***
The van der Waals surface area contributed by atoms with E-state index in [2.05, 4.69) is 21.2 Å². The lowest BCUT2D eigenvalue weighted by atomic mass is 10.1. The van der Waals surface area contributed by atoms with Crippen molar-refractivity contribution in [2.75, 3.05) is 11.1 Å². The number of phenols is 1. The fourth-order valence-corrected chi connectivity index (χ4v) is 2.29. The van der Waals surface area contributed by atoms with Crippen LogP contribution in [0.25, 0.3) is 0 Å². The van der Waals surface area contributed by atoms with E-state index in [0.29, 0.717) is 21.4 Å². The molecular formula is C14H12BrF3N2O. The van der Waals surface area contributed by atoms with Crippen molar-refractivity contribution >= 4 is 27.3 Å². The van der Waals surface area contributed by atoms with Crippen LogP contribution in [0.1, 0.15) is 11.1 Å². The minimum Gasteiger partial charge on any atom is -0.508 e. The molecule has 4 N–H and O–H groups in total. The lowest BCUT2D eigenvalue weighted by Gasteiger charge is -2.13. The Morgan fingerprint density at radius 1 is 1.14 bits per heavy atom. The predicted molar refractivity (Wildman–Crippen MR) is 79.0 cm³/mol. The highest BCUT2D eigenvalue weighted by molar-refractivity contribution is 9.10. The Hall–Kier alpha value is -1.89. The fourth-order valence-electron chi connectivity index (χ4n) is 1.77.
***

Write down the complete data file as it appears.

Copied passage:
The van der Waals surface area contributed by atoms with E-state index in [2.05, 4.69) is 21.2 Å². The lowest BCUT2D eigenvalue weighted by atomic mass is 10.1. The van der Waals surface area contributed by atoms with Crippen molar-refractivity contribution in [2.75, 3.05) is 11.1 Å². The number of phenols is 1. The fourth-order valence-corrected chi connectivity index (χ4v) is 2.29. The van der Waals surface area contributed by atoms with Crippen LogP contribution in [0.25, 0.3) is 0 Å². The van der Waals surface area contributed by atoms with E-state index in [0.29, 0.717) is 21.4 Å². The molecular formula is C14H12BrF3N2O. The van der Waals surface area contributed by atoms with Crippen molar-refractivity contribution >= 4 is 27.3 Å². The van der Waals surface area contributed by atoms with Crippen LogP contribution in [0.1, 0.15) is 11.1 Å². The minimum Gasteiger partial charge on any atom is -0.508 e. The molecule has 4 N–H and O–H groups in total. The lowest BCUT2D eigenvalue weighted by Gasteiger charge is -2.13. The Morgan fingerprint density at radius 1 is 1.14 bits per heavy atom. The predicted molar refractivity (Wildman–Crippen MR) is 79.0 cm³/mol. The highest BCUT2D eigenvalue weighted by molar-refractivity contribution is 9.10. The Hall–Kier alpha value is -1.89. The fourth-order valence-electron chi connectivity index (χ4n) is 1.77.